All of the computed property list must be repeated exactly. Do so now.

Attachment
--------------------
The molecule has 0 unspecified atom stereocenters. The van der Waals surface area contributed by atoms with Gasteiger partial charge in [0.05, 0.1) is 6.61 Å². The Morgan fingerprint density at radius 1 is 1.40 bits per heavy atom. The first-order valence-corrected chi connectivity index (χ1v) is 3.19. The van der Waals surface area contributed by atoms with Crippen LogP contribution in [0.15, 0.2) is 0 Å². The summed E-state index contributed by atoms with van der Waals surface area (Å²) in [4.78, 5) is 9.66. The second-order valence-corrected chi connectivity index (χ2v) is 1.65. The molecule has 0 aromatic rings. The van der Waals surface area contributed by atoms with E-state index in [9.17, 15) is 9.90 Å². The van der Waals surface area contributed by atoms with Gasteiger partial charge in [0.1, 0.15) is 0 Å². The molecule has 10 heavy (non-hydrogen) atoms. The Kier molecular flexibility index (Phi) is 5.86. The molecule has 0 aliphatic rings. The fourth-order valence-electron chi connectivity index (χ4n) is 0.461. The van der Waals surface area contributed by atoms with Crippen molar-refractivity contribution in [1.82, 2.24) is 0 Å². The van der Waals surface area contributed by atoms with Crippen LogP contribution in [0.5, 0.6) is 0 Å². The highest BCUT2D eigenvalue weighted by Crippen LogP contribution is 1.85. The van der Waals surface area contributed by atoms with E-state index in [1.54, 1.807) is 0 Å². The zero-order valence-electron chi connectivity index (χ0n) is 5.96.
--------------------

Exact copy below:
The molecule has 0 unspecified atom stereocenters. The van der Waals surface area contributed by atoms with Gasteiger partial charge in [0.05, 0.1) is 6.61 Å². The Morgan fingerprint density at radius 1 is 1.40 bits per heavy atom. The first-order valence-corrected chi connectivity index (χ1v) is 3.19. The van der Waals surface area contributed by atoms with Crippen LogP contribution in [0.15, 0.2) is 0 Å². The summed E-state index contributed by atoms with van der Waals surface area (Å²) in [4.78, 5) is 9.66. The second-order valence-corrected chi connectivity index (χ2v) is 1.65. The molecule has 0 aromatic rings. The van der Waals surface area contributed by atoms with E-state index in [9.17, 15) is 9.90 Å². The van der Waals surface area contributed by atoms with Gasteiger partial charge in [0.1, 0.15) is 0 Å². The molecule has 10 heavy (non-hydrogen) atoms. The Kier molecular flexibility index (Phi) is 5.86. The molecule has 0 aliphatic rings. The fourth-order valence-electron chi connectivity index (χ4n) is 0.461. The van der Waals surface area contributed by atoms with Crippen molar-refractivity contribution in [1.82, 2.24) is 0 Å². The van der Waals surface area contributed by atoms with Crippen LogP contribution in [0.5, 0.6) is 0 Å². The highest BCUT2D eigenvalue weighted by Crippen LogP contribution is 1.85. The van der Waals surface area contributed by atoms with E-state index in [1.54, 1.807) is 0 Å². The zero-order valence-electron chi connectivity index (χ0n) is 5.96.